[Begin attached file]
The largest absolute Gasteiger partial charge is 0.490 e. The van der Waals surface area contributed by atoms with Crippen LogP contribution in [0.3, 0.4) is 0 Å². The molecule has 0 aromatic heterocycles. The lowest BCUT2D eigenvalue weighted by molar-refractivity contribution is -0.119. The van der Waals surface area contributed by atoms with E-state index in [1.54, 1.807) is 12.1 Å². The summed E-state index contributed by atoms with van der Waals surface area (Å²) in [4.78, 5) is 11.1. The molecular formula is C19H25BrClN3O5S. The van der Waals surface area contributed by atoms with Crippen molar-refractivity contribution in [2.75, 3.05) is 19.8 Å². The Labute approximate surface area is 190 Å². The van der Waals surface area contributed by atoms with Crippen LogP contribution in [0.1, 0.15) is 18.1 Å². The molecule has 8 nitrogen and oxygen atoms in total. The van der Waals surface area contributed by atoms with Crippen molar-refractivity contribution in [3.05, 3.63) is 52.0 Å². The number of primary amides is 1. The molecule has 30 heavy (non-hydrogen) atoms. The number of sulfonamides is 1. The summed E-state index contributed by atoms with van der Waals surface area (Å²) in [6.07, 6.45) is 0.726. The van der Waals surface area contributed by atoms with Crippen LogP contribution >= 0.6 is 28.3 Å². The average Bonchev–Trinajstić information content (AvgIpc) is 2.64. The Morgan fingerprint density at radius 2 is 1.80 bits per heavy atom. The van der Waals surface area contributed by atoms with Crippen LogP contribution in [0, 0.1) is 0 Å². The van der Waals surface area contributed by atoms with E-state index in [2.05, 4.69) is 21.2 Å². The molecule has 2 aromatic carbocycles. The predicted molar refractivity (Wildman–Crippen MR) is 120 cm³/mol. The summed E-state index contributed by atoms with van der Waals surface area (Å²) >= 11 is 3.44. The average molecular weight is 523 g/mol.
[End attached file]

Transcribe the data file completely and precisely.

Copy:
The largest absolute Gasteiger partial charge is 0.490 e. The van der Waals surface area contributed by atoms with Crippen LogP contribution in [0.3, 0.4) is 0 Å². The molecule has 0 aromatic heterocycles. The lowest BCUT2D eigenvalue weighted by molar-refractivity contribution is -0.119. The van der Waals surface area contributed by atoms with E-state index in [1.54, 1.807) is 12.1 Å². The summed E-state index contributed by atoms with van der Waals surface area (Å²) in [4.78, 5) is 11.1. The molecular formula is C19H25BrClN3O5S. The van der Waals surface area contributed by atoms with Crippen molar-refractivity contribution in [2.75, 3.05) is 19.8 Å². The Labute approximate surface area is 190 Å². The van der Waals surface area contributed by atoms with Crippen LogP contribution in [0.1, 0.15) is 18.1 Å². The molecule has 8 nitrogen and oxygen atoms in total. The van der Waals surface area contributed by atoms with Crippen molar-refractivity contribution in [3.05, 3.63) is 52.0 Å². The number of primary amides is 1. The molecule has 30 heavy (non-hydrogen) atoms. The number of sulfonamides is 1. The summed E-state index contributed by atoms with van der Waals surface area (Å²) in [6.07, 6.45) is 0.726. The van der Waals surface area contributed by atoms with Crippen LogP contribution >= 0.6 is 28.3 Å². The average Bonchev–Trinajstić information content (AvgIpc) is 2.64. The Morgan fingerprint density at radius 2 is 1.80 bits per heavy atom. The van der Waals surface area contributed by atoms with Crippen LogP contribution in [0, 0.1) is 0 Å². The van der Waals surface area contributed by atoms with E-state index in [2.05, 4.69) is 21.2 Å². The molecule has 2 aromatic carbocycles. The predicted molar refractivity (Wildman–Crippen MR) is 120 cm³/mol. The summed E-state index contributed by atoms with van der Waals surface area (Å²) >= 11 is 3.44. The average molecular weight is 523 g/mol.